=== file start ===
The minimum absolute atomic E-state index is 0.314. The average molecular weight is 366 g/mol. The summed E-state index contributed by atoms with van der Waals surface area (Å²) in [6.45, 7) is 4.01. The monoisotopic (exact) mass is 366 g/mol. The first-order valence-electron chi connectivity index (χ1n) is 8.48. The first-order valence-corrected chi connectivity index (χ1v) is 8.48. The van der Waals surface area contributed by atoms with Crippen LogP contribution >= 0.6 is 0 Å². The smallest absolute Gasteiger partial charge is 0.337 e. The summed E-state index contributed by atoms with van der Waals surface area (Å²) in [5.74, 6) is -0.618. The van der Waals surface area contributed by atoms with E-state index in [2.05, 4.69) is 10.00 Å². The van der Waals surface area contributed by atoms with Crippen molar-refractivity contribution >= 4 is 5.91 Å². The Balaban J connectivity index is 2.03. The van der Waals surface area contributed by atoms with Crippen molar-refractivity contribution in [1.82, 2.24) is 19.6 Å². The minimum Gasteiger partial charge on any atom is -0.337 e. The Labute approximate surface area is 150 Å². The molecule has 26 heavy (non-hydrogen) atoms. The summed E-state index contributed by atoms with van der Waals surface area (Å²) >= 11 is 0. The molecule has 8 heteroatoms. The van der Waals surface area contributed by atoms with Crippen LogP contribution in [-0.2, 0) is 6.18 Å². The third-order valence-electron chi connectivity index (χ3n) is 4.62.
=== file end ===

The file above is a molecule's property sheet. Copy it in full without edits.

The minimum absolute atomic E-state index is 0.314. The average molecular weight is 366 g/mol. The summed E-state index contributed by atoms with van der Waals surface area (Å²) in [6.45, 7) is 4.01. The monoisotopic (exact) mass is 366 g/mol. The first-order valence-electron chi connectivity index (χ1n) is 8.48. The first-order valence-corrected chi connectivity index (χ1v) is 8.48. The van der Waals surface area contributed by atoms with Crippen LogP contribution >= 0.6 is 0 Å². The smallest absolute Gasteiger partial charge is 0.337 e. The summed E-state index contributed by atoms with van der Waals surface area (Å²) in [5.74, 6) is -0.618. The van der Waals surface area contributed by atoms with E-state index in [2.05, 4.69) is 10.00 Å². The van der Waals surface area contributed by atoms with Crippen molar-refractivity contribution >= 4 is 5.91 Å². The Balaban J connectivity index is 2.03. The van der Waals surface area contributed by atoms with Crippen molar-refractivity contribution in [1.82, 2.24) is 19.6 Å². The minimum Gasteiger partial charge on any atom is -0.337 e. The Labute approximate surface area is 150 Å². The molecule has 26 heavy (non-hydrogen) atoms. The summed E-state index contributed by atoms with van der Waals surface area (Å²) >= 11 is 0. The molecule has 8 heteroatoms. The van der Waals surface area contributed by atoms with Crippen LogP contribution in [-0.2, 0) is 6.18 Å². The third-order valence-electron chi connectivity index (χ3n) is 4.62.